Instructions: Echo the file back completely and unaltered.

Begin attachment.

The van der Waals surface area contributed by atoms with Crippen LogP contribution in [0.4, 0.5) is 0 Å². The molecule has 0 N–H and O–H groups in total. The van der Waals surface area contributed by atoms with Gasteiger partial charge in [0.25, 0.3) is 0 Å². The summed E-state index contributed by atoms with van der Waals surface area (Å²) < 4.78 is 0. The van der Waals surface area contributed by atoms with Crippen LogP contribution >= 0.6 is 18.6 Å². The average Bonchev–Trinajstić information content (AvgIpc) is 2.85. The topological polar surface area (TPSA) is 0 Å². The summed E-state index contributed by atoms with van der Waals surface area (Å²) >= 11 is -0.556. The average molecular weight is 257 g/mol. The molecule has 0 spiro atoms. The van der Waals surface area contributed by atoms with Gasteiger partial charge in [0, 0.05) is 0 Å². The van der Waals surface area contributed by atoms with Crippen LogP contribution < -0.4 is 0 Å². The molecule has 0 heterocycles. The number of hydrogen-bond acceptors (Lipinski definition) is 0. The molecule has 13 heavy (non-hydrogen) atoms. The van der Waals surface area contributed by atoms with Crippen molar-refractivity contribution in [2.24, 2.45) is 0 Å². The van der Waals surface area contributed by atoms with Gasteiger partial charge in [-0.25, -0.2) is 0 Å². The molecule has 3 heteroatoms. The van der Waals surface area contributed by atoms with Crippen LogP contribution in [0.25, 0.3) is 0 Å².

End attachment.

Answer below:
The van der Waals surface area contributed by atoms with Crippen LogP contribution in [0.4, 0.5) is 0 Å². The molecule has 0 N–H and O–H groups in total. The van der Waals surface area contributed by atoms with Gasteiger partial charge in [0.25, 0.3) is 0 Å². The summed E-state index contributed by atoms with van der Waals surface area (Å²) < 4.78 is 0. The van der Waals surface area contributed by atoms with Crippen LogP contribution >= 0.6 is 18.6 Å². The average Bonchev–Trinajstić information content (AvgIpc) is 2.85. The topological polar surface area (TPSA) is 0 Å². The summed E-state index contributed by atoms with van der Waals surface area (Å²) >= 11 is -0.556. The average molecular weight is 257 g/mol. The molecule has 0 spiro atoms. The van der Waals surface area contributed by atoms with Gasteiger partial charge in [0, 0.05) is 0 Å². The van der Waals surface area contributed by atoms with Crippen LogP contribution < -0.4 is 0 Å². The molecule has 0 heterocycles. The number of hydrogen-bond acceptors (Lipinski definition) is 0. The molecule has 13 heavy (non-hydrogen) atoms. The van der Waals surface area contributed by atoms with Crippen molar-refractivity contribution in [2.24, 2.45) is 0 Å². The van der Waals surface area contributed by atoms with Gasteiger partial charge in [-0.25, -0.2) is 0 Å². The molecule has 3 heteroatoms. The van der Waals surface area contributed by atoms with Crippen LogP contribution in [0.25, 0.3) is 0 Å².